There are several different kinds of birth injuries that can cause harm to a baby. Some infants experience mild brain injuries that result in attention deficit hyperactivity disorder (ADHD) or a more severe disability such as cerebral palsy.
Other birth injuries include a myriad of physical problems that range from something as small as a bruise or a minor laceration to more severe health issues, such as full paralysis.
Erb’s palsy is an adverse condition caused by a physical injury during delivery, and its negative effects can range from mild to serious, depending upon the severity of the injury.
What is Erb’s Palsy?
Erb’s palsy, a form of obstetric brachial plexus disorder, is an injury that occurs when the nerves in a baby’s upper arm are damaged. It typically affects one or two of every 1,000 babies. The injury usually occurs as a result of a lesion at Erb’s point, the area near the baby’s neck where the fifth and sixth cranial nerves merge to create the upper point of the brachial plexus.
The nerves in the brachial plexus give movement and feeling to the baby’s arm, hand, and fingers. Erb’s palsy is frequently caused by shoulder dystocia during a difficult birth. Infants with this condition usually can’t move the affected shoulder or upper arm, but they may be able to wiggle their fingers.
Sometimes the injury can affect the whole trunk, and usually it affects the spinal cord’s ability to send messages to the arm, wrist, hand, or fingers through normal nerve impulses. Babies with Erb’s palsy often look as if their arm in the affected area is paralyzed.
Erb’s palsy refers only to brachial plexus damage to the upper nerves. If nerves on both the upper and lower ends of the brachial plexus are stretched and injured, the result can lead to a more severe condition known as total or global brachial plexus palsy.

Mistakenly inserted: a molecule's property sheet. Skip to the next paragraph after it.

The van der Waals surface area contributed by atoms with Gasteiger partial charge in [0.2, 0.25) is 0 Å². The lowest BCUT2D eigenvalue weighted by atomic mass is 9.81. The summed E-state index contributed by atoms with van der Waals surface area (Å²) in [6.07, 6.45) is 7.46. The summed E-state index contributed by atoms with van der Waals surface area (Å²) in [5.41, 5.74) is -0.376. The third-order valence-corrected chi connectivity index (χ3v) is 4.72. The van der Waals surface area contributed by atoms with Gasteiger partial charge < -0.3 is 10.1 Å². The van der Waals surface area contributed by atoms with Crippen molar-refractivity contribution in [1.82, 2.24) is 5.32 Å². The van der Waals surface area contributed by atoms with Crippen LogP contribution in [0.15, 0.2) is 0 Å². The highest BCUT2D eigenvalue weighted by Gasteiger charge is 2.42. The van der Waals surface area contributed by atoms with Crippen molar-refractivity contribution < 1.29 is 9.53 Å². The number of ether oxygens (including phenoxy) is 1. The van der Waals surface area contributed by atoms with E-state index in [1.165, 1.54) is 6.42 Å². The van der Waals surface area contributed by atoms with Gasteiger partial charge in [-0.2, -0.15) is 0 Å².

Types of Nerve Injuries
There are four types of nerve injuries. They can all occur simultaneously and share the same symptoms of lost tactile feeling and paralysis, no matter which type of nerve injury occurs. The level of severity is the major factor that determines what treatment options are chosen and how well an infant recovers from the injury.
Neurapraxia is the most common type of neural injury. It occurs when a nerve is stretched but doesn’t tear. Neurapraxia manifests as a shocking or burning sensation that shoots up and down the affected nerve. Neurapraxia, also known as burners or stingers, usually heal by themselves, normally within 3 months.
Neuroma is a more serious stretch injury. These injuries damage nerve fibers and cause scar tissue to form as they heal. The weight of the scar tissue applies pressure on the remaining healthy nerve. As a result, the recovery from the injury is only partial, not complete.
Ruptures occur when the nerve itself is torn. This type of stretch injury always requires medical intervention, usually by splicing a nerve taken from another part of the infant’s body and grafted to the damaged area. A rupture injury will not heal on its own.
Avulsions are the most severe types of nerve injuries. They occur when the nerve is totally torn away from the spinal cord. Avulsions do not heal by themselves, and the affected nerve can’t be reattached to the spinal cord. However, in a few instances where avulsion occurs, some arm function may be restored by grafting a nerve from another muscle in the baby’s body.
What Causes Erb’s Palsy?
Erb’s palsy generally occurs during a difficult labor, and can happen in three different ways. One way that the brachial plexus nerves are affected is when the baby is passing through the birth canal at an awkward angle, with the head being turned to one direction while the arm is being pulled in the opposite direction.
Excessive pulling on the shoulders is also common in cephalic presentation, when the baby is delivered face-first. Both circumstances can involve cephalo-pelvic disproportion (CPD), when the baby is disproportionately bigger than the birth canal.
Another situation in which that Erb’s palsy can occur is when the baby is delivered through the birth canal in a breech birth. The brachial plexus nerves can be stressed and injured when the baby’s arms are pulled backward over the head as the delivering physician pulls the newborn from the birth canal by the legs. During these situations, the baby is violently stretched. In some cases, shoulder dislocation also occurs, but the forceful stretching always causes nerve damage to the brachial plexus.
What Are the Risk Factors of Erb’s Palsy?
Although excessive lateral traction and stretching the baby’s head and neck during delivery may cause some cases of Erb’s palsy, the chances of developing the condition triple if the infant develops shoulder dystocia. Additional risk factors include: